Whether hourly, annual, or contract-based, all employees have a right to be paid fairly and on time for their work. Employers must comply with federal and state minimum wage laws for salaries and bonuses, as well as any applicable overtime pay requirements.

The Fair Labor Standards Act (FLSA) sets the federal minimum wage and overtime pay requirements, while states may have their own laws with higher minimum wages or additional overtime requirements. Employers must also know about special provisions for certain employees, such as tipped workers and minors.

Employers should keep accurate records of all hours worked by their employees, including breaks and meal periods, to remain compliant.

Payroll and tax compliance 

Payroll professionals’ work aligns closely with legal compliance. They must meet the following responsibilities as defined by the Internal Revenue Service:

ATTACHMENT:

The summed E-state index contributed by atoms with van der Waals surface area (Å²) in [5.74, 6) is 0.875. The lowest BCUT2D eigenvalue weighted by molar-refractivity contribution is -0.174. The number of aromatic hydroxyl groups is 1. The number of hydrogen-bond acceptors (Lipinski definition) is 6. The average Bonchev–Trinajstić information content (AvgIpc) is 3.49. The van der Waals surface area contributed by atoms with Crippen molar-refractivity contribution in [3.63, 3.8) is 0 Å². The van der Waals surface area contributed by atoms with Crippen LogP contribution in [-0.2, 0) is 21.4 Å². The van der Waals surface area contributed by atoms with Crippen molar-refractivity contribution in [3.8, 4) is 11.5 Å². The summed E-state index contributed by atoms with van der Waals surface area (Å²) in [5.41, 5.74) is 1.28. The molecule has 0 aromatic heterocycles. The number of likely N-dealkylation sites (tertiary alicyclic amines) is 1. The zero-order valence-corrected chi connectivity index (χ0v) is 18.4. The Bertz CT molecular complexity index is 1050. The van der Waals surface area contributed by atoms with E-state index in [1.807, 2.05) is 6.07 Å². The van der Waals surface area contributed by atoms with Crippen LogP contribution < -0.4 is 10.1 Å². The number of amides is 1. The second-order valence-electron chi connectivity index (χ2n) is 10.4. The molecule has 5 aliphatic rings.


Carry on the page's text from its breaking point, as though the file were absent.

• Verifying employee records, including details such as name and address, to ensure accurate tax calculations and proper reporting
  • Confirming who has left the company to update their employment status accordingly 
  • Calculating and deducting the correct amounts for Social Security, Medicare, FUTA taxes, benefits, and other withholdings from employees’ paychecks
  • Reporting payroll information to federal, state, and local authorities 
  • Filing and issuing necessary reports such as W-2 forms for wages and taxes, W-4 withholding certificates, 941 forms for quarterly tax returns, and 1099s for miscellaneous information